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    1. Yes, the potential for vindictiveness or having alternative motives is a danger. A single accusation should not be enough to end a career. The odds are far greater of the charges being true if there are multiple, credible accounts.

      This whole area is so emotionally charged that mistakes and overreactions are going to happen, but being afraid to bring legitimate charges should not occur. Maybe society will on day change to the point where this becomes an aberration rather than common.

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  8. #METOO
    I have been wanting to tell for a long time. Maybe I will on my blog.

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  9. Addressing this injustice is a long time coming, but like every other issue it seems people retreat into their tribal enclaves and harden their positions. I read with horror the tweet of a Republican staffer who (in referencing the Alabama senate race) stated, "I would rather have a pedophile in the senate than a Democrat."

    Are there not basic standards of decency that we all can agree to? Have we well and truly lost our way as a country? Have we really fallen this far?

    Rick in Oregon

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    1. What upset me the most were the various pastors in Alabama that took that position. I am hard pressed to reconcile those thoughts with the Bible that I read.

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  10. I am retired and 64 years old, and I can't think of any of my co-workers and friends who haven't had to deal with this on some level over the years. Personally, I had to file an HR complaint to get a guy to back off that I literally swore at and told him I'd have him fired. He didn't back off, and I filed. It because a long drawn out documentation, but turned out he had (to a lesser degree) harassed two other women. He was reprimanded but never fired. Go figure. It's high time. #metoo
    --Hope

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    1. Oops. It *became* a long drawn out...

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    2. Everytime a personal history like this is shared, it becomes so obvious that is is a universal problem. The premise that virtually every female has either been a victim and/or know others who have is true.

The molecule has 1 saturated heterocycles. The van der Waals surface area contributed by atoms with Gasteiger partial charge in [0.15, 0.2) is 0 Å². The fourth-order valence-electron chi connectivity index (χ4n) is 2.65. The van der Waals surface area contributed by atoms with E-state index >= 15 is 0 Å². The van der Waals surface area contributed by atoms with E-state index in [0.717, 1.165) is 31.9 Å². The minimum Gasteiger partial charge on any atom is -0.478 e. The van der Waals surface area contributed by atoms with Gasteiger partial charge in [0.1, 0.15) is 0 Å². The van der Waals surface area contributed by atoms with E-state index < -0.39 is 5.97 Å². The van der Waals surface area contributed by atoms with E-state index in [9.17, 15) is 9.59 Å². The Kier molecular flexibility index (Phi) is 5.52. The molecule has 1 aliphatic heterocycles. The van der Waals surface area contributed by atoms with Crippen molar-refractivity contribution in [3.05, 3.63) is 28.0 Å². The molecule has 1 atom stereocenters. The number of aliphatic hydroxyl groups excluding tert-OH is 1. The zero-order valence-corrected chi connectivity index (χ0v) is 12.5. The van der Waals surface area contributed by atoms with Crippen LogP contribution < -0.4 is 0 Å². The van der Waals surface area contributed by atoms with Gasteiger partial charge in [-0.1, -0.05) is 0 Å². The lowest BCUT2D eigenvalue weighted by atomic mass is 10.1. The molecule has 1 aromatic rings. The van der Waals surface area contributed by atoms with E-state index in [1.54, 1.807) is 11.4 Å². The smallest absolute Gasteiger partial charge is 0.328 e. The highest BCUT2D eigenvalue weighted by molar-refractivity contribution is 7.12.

This whole picture is so wrong.

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  11. Hi Bob! I commend you for speaking out as a man and on your blog. I was fortunate that my #metoo's were relatively mild compared to some of the horror stories of my female family and friends. As you say, I don't think there is any woman alive who hasn't been touched (NPI) by this harrassment in one way--big or small. Thank goodness it is finally coming to light and people/women are finally speaking up about it in a big way. But in so many way this addresses a very inherent problem with most woman in that we have been conditioned to "be nice" and be seen but not heard. Anytime we try to silence someone who has been abused, we teach one another that it is acceptable. Let's continue to encourage everyone women and men, to speak out and LOUDLY, when this happens. The more we point it out the better chance we have to helping it to change...and don't even get me started with the current administration!!!! Time for change! ~Kathy

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    1. Thanks, Kathy. I did debate whether posting something on this subject belonged on this particular blog. But, the offense of sexual harassment and worse has no age barrier and is not the domain of one sex.

      While it is mostly women who have had to endure this forever, their spouses or male friends are affected, too, by the harm done to their loved ones. And, as cases like Kevin Spacey have shown, sexual harassment isn't confined to only women.

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  12. I know. It is shocking. And I'm also struck by how long the damage lasts. Sometimes people are critical of women or men who wait so long to come forward, but another way to look at it is that they were ashamed, or afraid, or simply believed the culture that told them that it was no big deal. And yet what is clear is that when they do come forward, the emotions are often still raw, the pain still real, years and even decades later.

    Thanks for writing about this. Bringing the topic into the open for acknowledgment and discussion is the way to stop it. Look at other things that were "accepted" until there was enough outcry to expose the malicious and educate the ignorant.

    Nicely done.

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    1. Your compliment is very much appreciated. This was not an easy post to write or simple to respond to all the hurt evident in the comments.